An immature immune response may take 10-14 days to fully develop. This is what is called delayed hypersensitivity. Such a delay is not always healthy, as can be attested to by anyone who has fought a cold or flu for two weeks or more. Transfer factors can help because they include both inducer/helper functions (Inducer Factors) and a suppressor function (Suppressor Factor).9 The Inducer Factor is the transfer factor component that translates an apparently mature immune response from the donor to the recipient. Transfer factors have been shown to induce an immune response in less than 24 hours.9 Nevertheless, an overactive immune response to innocuous agents such as pollens or even our own body cells is not healthy. Thus, both Inducer Factor and Suppressor Factor are part of an immunoregulatory network that keeps our immune system balanced.

Colostrum, the first milk produced by mammals, is a rich source of transfer factors.11 The role of the transfer factors in colostrum is to imprint on the infant immune system the recognition codes it needs to identify pathogens as hostile invaders.12 In an infant, initial immunity is established rapidly if the baby is allowed to nurse. Infants who are not breast-fed consistently show a greater susceptibility to infections and allergies.

The immunoglobulins found in colostrum can (and do) cause allergic reactions in other species. They are the source of most cow-milk allergies in humans.3 Transfer factors, on the other hand, are not allergenic. In addition, as would be expected from the discovery of transfer factors in colostrum, it has been shown that transfer factors are equally effective whether administered by injection or taken orally.7 13 It has also been shown that a long-term oral administration of transfer factor preparations is safe.14 15 Infants and the elderly are the two groups especially at risk for infections. Oral administration of transfer factor is convenient and easily accepted by these age groups.16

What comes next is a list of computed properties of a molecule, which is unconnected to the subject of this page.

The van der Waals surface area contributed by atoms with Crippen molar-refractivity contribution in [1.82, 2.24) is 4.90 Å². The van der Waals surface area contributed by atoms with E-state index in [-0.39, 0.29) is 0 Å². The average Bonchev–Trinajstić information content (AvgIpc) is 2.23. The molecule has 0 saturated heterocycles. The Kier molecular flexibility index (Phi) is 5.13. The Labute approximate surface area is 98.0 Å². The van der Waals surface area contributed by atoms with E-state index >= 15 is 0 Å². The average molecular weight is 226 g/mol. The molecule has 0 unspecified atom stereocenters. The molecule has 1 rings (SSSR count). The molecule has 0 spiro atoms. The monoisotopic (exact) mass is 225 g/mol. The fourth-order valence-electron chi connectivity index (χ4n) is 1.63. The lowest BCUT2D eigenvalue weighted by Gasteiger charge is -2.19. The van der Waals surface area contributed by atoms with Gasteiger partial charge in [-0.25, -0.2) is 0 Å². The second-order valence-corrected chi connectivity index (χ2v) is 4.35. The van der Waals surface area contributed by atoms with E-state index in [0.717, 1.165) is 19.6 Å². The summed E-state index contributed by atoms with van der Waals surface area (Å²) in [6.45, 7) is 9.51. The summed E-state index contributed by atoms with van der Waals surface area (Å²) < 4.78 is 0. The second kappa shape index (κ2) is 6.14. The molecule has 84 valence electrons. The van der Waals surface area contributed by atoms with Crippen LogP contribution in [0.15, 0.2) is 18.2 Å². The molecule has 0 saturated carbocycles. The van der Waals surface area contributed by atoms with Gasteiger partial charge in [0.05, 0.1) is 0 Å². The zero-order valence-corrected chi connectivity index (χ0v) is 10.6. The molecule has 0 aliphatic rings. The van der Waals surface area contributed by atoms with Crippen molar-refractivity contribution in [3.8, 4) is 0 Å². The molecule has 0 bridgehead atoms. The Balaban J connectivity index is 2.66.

The History of Transfer Factor

Dr. H. Sherwood Lawrence discovered that an immune response could be transferred from a donor to a recipient by injecting an extract of leucocytes.6 The extract was postulated to contain a factor capable of transferring the donor's immunity to the recipient. Lawrence called this substance transfer factor, the term now used by scientists.

Thousands of papers have been published on the use of transfer factors. Early on, results were erratic--everything from a complete and miraculous cure to a complete and total failure could be expected. The promise of transfer factor as the answer to all our immunological problems seemed too good to be true. A number of conditions were working against scientists that were exploring the potential of transfer factor. Three of these conditions are especially noteworthy: 1) complexity, 2) quality control, and 3) conventional bias.

Transfer factor extracts are complex, containing an estimated 200 or more individual transfer factors; not a single chemical entity like a standard pharmaceutical drug. Just as in nature, synergy between parts is the key. Separating natural products into their individual components often diminishes either efficacy (as in the case of St. John's wort and hypericum) or safety (as in the case of foxglove and digitalis). This may also be true for transfer factors. Indicative of this is the recent discovery of two, new, potent, transfer factor molecules, IMREG I and IMREG II.17 Each of these molecules has its own specific function and purpose in a balanced immune system.

The second hurdle that had to be overcome was one of quality control. No reliable assay was available to test whether the extract was properly prepared. This problem was overcome by Wilson and Fudenberg, who were issued a patent for their discovery.18

The third issue is a matter of intellectual bias, often seen when a new concept or discovery is introduced. The idea of transfer factors simply flies in the face of conventional immunology. We could draw a parallel between medieval biases and those of today. In the 14th century, the Black Plague killed a quarter of the European population.19 Attempts to deal with the Plague were blocked by superstitious adherence to conventional beliefs. Similarly, the progress of transfer factor research has been inhibited by the conventional dogmas of immunology. Even now this bias stifles progress that could be made in critical areas. In a recent international symposium on transfer factors, Dr. D. Viza stated,